Impressive interim results

Achillion reports 100-percent SVR in the Alios-conducted Phase 2a study of odalasvir, AL-335 and simeprevior in HCV

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NEW HAVEN, Conn.—Achillion Pharmaceuticals Inc. had good news to share recently as it announced new interim results from a Phase 2a study, which is being conducted by Alios BioPharma Inc., part of the Janssen Pharmaceutical Companies. The ongoing study is aiming to confirm the required dose and treatment duration for an all-oral combination regimen containing odalasvir (ODV) and AL-335 with or without simeprevir (SMV) for durations of eight or six weeks of treatment in treatment-naïve patients with genotype 1 (GT1) chronic hepatitis C virus (HCV) infection—specifically the safety, efficacy and pharmacokinetics of the combinations. Achillion and Janssen began a collaboration in May 2015 for the development and commercialization of one or more of Achillion's HCV assets.
The data were shared as part of the abstracts released for the European Association for the Study of the Liver (EASL) Special Conference held later this month. Twenty patients were treated in cohort 1—which featured the combination of odalasvir (50mg QD), AL-335 (400mg QD) and simeprevir (100mg QD) for eight weeks—and of those, 100 percent remained HCV RNA undetectable 24 weeks after completing therapy. Cohort 2 also featured 20 patients, these treated with the dual combination of odalasvir (50mg QOD) and AL-335 (800mg QD) for eight weeks—for this group, 90 percent remained HCV RNA undetectable 12 weeks after finishing therapy.
Additional participants were enrolled into two other cohorts—cohorts 3 and 4—in which they received adjusted doses of the same triplet combination regimen for either six or eight weeks. In cohort 3, all patients were HCV RNA-negative, and remained HCV RNA undetectable four weeks after completing therapy. For cohort 4, all participants were HCV RNA negative or below the limit of quantitation when treatment concluded.
"We are delighted by the significant progress Janssen has made in advancing the all-oral, short-duration treatment regimen of odalasvir, AL-335 and simeprevir and are impressed with the Phase 2a study results being presented. Based on these interim results, Janssen plans to advance a Phase 2b program for the triple combination to further understand the potential of this 3DAA drug combination to shorten the duration of treatment for patients suffering from HCV," Dr. Milind Deshpande, president and CEO of Achillion, said in a press release. "Despite recent therapeutic advances, we believe there remains a significant unmet need in addressing the global burden of hepatitis C virus in those living with the disease."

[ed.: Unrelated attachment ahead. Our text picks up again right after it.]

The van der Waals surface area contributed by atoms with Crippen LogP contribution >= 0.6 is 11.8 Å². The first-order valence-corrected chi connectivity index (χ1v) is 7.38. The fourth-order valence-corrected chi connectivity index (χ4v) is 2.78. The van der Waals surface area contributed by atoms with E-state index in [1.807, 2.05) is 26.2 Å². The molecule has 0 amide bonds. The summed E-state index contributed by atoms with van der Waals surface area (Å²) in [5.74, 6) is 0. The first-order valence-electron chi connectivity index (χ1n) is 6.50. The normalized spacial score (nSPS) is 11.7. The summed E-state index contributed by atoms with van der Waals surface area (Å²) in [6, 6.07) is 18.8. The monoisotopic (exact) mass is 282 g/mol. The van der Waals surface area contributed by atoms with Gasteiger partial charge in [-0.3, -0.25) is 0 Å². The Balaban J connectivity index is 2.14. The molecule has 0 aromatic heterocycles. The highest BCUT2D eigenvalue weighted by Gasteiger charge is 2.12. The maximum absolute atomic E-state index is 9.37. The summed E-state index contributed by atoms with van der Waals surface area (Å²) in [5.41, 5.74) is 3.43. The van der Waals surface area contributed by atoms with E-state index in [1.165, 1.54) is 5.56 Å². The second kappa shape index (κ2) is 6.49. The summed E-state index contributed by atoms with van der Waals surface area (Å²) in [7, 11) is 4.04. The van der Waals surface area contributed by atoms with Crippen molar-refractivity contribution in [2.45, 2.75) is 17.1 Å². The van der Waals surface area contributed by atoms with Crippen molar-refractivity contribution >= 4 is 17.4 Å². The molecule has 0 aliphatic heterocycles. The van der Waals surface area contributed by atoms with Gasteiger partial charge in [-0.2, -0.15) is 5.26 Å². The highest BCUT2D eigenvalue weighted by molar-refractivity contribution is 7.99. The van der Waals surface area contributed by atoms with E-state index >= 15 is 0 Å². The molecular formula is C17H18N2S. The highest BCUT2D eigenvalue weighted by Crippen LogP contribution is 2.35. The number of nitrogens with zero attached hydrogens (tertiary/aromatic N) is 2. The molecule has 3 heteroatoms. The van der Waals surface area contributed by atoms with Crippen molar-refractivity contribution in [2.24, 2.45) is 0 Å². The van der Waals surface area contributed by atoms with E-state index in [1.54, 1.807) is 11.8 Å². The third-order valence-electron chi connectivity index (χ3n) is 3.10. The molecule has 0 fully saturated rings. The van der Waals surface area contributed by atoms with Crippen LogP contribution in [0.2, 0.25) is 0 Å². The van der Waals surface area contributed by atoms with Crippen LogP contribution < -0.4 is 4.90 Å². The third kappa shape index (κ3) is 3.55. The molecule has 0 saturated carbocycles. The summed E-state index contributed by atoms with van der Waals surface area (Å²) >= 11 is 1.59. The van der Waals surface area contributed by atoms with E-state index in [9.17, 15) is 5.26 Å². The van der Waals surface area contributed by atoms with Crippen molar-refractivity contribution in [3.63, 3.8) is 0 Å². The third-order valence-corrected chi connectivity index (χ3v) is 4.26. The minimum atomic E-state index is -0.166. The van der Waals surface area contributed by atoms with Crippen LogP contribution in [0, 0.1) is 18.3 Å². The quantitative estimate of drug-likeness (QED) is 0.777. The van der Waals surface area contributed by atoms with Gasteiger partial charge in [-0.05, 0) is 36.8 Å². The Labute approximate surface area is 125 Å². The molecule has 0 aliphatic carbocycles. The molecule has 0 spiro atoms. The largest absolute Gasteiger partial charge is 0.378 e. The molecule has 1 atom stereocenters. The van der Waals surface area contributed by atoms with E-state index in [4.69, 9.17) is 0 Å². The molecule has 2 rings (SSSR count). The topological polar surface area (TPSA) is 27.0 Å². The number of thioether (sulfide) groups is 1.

All of the combination regimens were generally safe and well tolerated, and the most common adverse events were headache, fatigue and upper respiratory tract infection. Cohort 1 saw a single serious adverse event related to treatment, which resolved when treatment was discontinued.
In light of these results, the combination regimen is being moved forward into a Phase 2b program, which will consist of once-daily odalasvir 25mg, AL-335 800mg and simeprevir 75mg being tested in two multi-center, randomized, open-label studies that will enroll treatment-naive and treatment-experienced non-cirrhotic patients chronically infected with hepatitis C virus genotypes 1, 2, 4, 5 and 6. An expansion of the current Phase 2a study will also take placing, focusing on patients with or without compensated cirrhosis and on patients presenting with HCV genotype 2 and 3 infection.
Achillion's odalasvir (ACH-3102) is a structurally distinct, second-generation NS5A inhibitor. The compound achieved 100-percent sustained virologic response at 12 weeks in a Phase 2 study of genotype 1 HCV patients treated for six weeks with ACH-3102 + sofosbuvir. ACH-3102 has demonstrated a high barrier to the emergence of resistance in several Phase 2 studies. Simeprevir—known commercially as Olysio—is a NS3/4A HCV protease inhibitor developed by Medivir and Janssen Pharmaceutica for treating HCV.
At present, it is estimated that more than 150 million people are infected with HCV globally, 3 million of which are in the United States. Roughly 75 percent of patients with HCV are undiagnosed, which is a leading issue as chronic hepatitis can lead to permanent liver damage, cancer, liver failure or death if left untreated.

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